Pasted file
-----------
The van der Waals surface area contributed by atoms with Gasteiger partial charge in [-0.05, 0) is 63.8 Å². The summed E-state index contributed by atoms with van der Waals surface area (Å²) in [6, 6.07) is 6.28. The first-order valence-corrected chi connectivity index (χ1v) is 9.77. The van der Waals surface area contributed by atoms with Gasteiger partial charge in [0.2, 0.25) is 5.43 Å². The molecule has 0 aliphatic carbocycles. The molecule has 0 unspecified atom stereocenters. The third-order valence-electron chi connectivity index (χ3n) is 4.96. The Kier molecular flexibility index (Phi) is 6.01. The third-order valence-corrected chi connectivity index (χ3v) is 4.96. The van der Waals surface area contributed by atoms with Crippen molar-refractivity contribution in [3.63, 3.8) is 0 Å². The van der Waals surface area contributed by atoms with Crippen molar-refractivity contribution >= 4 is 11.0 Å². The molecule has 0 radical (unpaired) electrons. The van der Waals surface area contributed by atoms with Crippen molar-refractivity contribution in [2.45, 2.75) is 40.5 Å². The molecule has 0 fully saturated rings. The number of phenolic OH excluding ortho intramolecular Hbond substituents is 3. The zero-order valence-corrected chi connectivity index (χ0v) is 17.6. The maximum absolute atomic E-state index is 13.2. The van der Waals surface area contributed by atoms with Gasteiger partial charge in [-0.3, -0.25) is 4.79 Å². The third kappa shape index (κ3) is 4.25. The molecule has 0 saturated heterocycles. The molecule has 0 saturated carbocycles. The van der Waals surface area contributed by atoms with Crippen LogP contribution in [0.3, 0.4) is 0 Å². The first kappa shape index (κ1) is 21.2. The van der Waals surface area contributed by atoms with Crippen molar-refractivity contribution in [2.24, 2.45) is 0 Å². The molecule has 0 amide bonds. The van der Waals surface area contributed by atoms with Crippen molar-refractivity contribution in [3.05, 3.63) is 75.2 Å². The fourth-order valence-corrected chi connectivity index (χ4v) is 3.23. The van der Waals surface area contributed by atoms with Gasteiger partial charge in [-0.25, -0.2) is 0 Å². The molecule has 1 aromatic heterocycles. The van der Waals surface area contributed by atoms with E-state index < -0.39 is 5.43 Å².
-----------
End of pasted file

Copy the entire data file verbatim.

The van der Waals surface area contributed by atoms with Gasteiger partial charge in [-0.05, 0) is 63.8 Å². The summed E-state index contributed by atoms with van der Waals surface area (Å²) in [6, 6.07) is 6.28. The first-order valence-corrected chi connectivity index (χ1v) is 9.77. The van der Waals surface area contributed by atoms with Gasteiger partial charge in [0.2, 0.25) is 5.43 Å². The molecule has 0 aliphatic carbocycles. The molecule has 0 unspecified atom stereocenters. The third-order valence-electron chi connectivity index (χ3n) is 4.96. The Kier molecular flexibility index (Phi) is 6.01. The third-order valence-corrected chi connectivity index (χ3v) is 4.96. The van der Waals surface area contributed by atoms with Crippen molar-refractivity contribution in [3.63, 3.8) is 0 Å². The van der Waals surface area contributed by atoms with Crippen molar-refractivity contribution >= 4 is 11.0 Å². The molecule has 0 radical (unpaired) electrons. The van der Waals surface area contributed by atoms with Crippen molar-refractivity contribution in [2.45, 2.75) is 40.5 Å². The molecule has 0 fully saturated rings. The number of phenolic OH excluding ortho intramolecular Hbond substituents is 3. The zero-order valence-corrected chi connectivity index (χ0v) is 17.6. The maximum absolute atomic E-state index is 13.2. The van der Waals surface area contributed by atoms with Gasteiger partial charge in [-0.3, -0.25) is 4.79 Å². The third kappa shape index (κ3) is 4.25. The molecule has 0 saturated heterocycles. The molecule has 0 saturated carbocycles. The van der Waals surface area contributed by atoms with Crippen LogP contribution in [0.3, 0.4) is 0 Å². The first kappa shape index (κ1) is 21.2. The van der Waals surface area contributed by atoms with Crippen molar-refractivity contribution in [2.24, 2.45) is 0 Å². The molecule has 0 amide bonds. The van der Waals surface area contributed by atoms with Crippen molar-refractivity contribution in [3.05, 3.63) is 75.2 Å². The fourth-order valence-corrected chi connectivity index (χ4v) is 3.23. The van der Waals surface area contributed by atoms with Gasteiger partial charge in [-0.25, -0.2) is 0 Å². The molecule has 1 aromatic heterocycles. The van der Waals surface area contributed by atoms with E-state index < -0.39 is 5.43 Å².